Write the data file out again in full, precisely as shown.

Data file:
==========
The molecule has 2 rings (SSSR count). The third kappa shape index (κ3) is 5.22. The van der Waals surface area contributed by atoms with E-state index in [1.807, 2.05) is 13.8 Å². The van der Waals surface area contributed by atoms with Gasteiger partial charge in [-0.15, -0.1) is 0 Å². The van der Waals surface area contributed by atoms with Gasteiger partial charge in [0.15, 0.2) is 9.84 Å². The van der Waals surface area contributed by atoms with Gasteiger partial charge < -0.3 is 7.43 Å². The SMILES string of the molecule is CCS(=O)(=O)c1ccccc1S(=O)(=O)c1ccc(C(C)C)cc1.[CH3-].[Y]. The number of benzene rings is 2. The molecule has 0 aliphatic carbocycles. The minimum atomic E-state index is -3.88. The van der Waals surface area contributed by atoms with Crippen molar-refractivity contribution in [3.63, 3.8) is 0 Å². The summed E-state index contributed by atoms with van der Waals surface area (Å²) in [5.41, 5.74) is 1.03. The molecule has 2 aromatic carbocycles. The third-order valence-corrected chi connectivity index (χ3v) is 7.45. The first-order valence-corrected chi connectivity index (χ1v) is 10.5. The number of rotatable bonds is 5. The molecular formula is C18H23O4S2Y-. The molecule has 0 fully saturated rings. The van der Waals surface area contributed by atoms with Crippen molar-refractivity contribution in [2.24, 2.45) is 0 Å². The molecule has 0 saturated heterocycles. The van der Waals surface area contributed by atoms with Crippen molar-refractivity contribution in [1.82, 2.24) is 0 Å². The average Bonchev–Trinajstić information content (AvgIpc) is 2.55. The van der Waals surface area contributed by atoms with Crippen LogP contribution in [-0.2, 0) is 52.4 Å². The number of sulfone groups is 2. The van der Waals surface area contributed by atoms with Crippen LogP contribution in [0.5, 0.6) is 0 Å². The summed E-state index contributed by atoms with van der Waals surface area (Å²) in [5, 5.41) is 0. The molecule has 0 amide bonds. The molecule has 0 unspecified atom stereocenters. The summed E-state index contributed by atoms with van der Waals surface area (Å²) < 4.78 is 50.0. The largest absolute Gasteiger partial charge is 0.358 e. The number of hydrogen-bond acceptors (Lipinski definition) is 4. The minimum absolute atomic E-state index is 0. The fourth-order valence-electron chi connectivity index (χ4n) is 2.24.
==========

The molecule has 2 rings (SSSR count). The third kappa shape index (κ3) is 5.22. The van der Waals surface area contributed by atoms with E-state index in [1.807, 2.05) is 13.8 Å². The van der Waals surface area contributed by atoms with Gasteiger partial charge in [-0.15, -0.1) is 0 Å². The van der Waals surface area contributed by atoms with Gasteiger partial charge in [0.15, 0.2) is 9.84 Å². The van der Waals surface area contributed by atoms with Gasteiger partial charge < -0.3 is 7.43 Å². The SMILES string of the molecule is CCS(=O)(=O)c1ccccc1S(=O)(=O)c1ccc(C(C)C)cc1.[CH3-].[Y]. The number of benzene rings is 2. The molecule has 0 aliphatic carbocycles. The minimum atomic E-state index is -3.88. The van der Waals surface area contributed by atoms with Crippen molar-refractivity contribution in [3.63, 3.8) is 0 Å². The summed E-state index contributed by atoms with van der Waals surface area (Å²) in [5.41, 5.74) is 1.03. The molecule has 2 aromatic carbocycles. The third-order valence-corrected chi connectivity index (χ3v) is 7.45. The first-order valence-corrected chi connectivity index (χ1v) is 10.5. The number of rotatable bonds is 5. The molecular formula is C18H23O4S2Y-. The molecule has 0 fully saturated rings. The van der Waals surface area contributed by atoms with Crippen molar-refractivity contribution in [2.24, 2.45) is 0 Å². The molecule has 0 saturated heterocycles. The van der Waals surface area contributed by atoms with Crippen molar-refractivity contribution in [1.82, 2.24) is 0 Å². The average Bonchev–Trinajstić information content (AvgIpc) is 2.55. The van der Waals surface area contributed by atoms with Crippen LogP contribution in [-0.2, 0) is 52.4 Å². The number of sulfone groups is 2. The van der Waals surface area contributed by atoms with Crippen LogP contribution in [0.5, 0.6) is 0 Å². The summed E-state index contributed by atoms with van der Waals surface area (Å²) in [5, 5.41) is 0. The molecule has 0 amide bonds. The molecule has 0 unspecified atom stereocenters. The summed E-state index contributed by atoms with van der Waals surface area (Å²) < 4.78 is 50.0. The largest absolute Gasteiger partial charge is 0.358 e. The number of hydrogen-bond acceptors (Lipinski definition) is 4. The minimum absolute atomic E-state index is 0. The fourth-order valence-electron chi connectivity index (χ4n) is 2.24.